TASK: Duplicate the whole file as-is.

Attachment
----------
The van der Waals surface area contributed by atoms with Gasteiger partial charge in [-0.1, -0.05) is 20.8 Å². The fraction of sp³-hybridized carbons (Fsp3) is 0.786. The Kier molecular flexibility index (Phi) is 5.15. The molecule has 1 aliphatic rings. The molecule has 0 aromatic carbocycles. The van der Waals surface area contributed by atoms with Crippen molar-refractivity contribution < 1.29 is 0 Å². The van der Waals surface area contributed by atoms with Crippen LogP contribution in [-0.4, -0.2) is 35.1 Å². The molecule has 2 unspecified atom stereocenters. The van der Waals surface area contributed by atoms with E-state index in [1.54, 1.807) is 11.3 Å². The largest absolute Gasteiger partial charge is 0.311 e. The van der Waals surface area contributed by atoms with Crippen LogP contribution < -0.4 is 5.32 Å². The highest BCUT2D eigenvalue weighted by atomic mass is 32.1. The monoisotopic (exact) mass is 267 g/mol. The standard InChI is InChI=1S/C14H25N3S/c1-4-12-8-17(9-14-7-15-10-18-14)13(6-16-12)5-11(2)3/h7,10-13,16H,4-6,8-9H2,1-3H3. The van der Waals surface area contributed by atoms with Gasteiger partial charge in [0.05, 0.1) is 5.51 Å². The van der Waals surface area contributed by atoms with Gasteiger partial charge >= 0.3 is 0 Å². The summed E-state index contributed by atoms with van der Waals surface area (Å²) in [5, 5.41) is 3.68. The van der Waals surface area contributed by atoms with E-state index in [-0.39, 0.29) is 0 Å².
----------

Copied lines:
The van der Waals surface area contributed by atoms with Gasteiger partial charge in [-0.1, -0.05) is 20.8 Å². The fraction of sp³-hybridized carbons (Fsp3) is 0.786. The Kier molecular flexibility index (Phi) is 5.15. The molecule has 1 aliphatic rings. The molecule has 0 aromatic carbocycles. The van der Waals surface area contributed by atoms with Crippen molar-refractivity contribution < 1.29 is 0 Å². The van der Waals surface area contributed by atoms with Crippen LogP contribution in [-0.4, -0.2) is 35.1 Å². The molecule has 2 unspecified atom stereocenters. The van der Waals surface area contributed by atoms with E-state index in [1.54, 1.807) is 11.3 Å². The largest absolute Gasteiger partial charge is 0.311 e. The van der Waals surface area contributed by atoms with Crippen LogP contribution < -0.4 is 5.32 Å². The highest BCUT2D eigenvalue weighted by atomic mass is 32.1. The monoisotopic (exact) mass is 267 g/mol. The standard InChI is InChI=1S/C14H25N3S/c1-4-12-8-17(9-14-7-15-10-18-14)13(6-16-12)5-11(2)3/h7,10-13,16H,4-6,8-9H2,1-3H3. The van der Waals surface area contributed by atoms with Gasteiger partial charge in [0.05, 0.1) is 5.51 Å². The van der Waals surface area contributed by atoms with Gasteiger partial charge >= 0.3 is 0 Å². The summed E-state index contributed by atoms with van der Waals surface area (Å²) in [5, 5.41) is 3.68. The van der Waals surface area contributed by atoms with E-state index in [-0.39, 0.29) is 0 Å².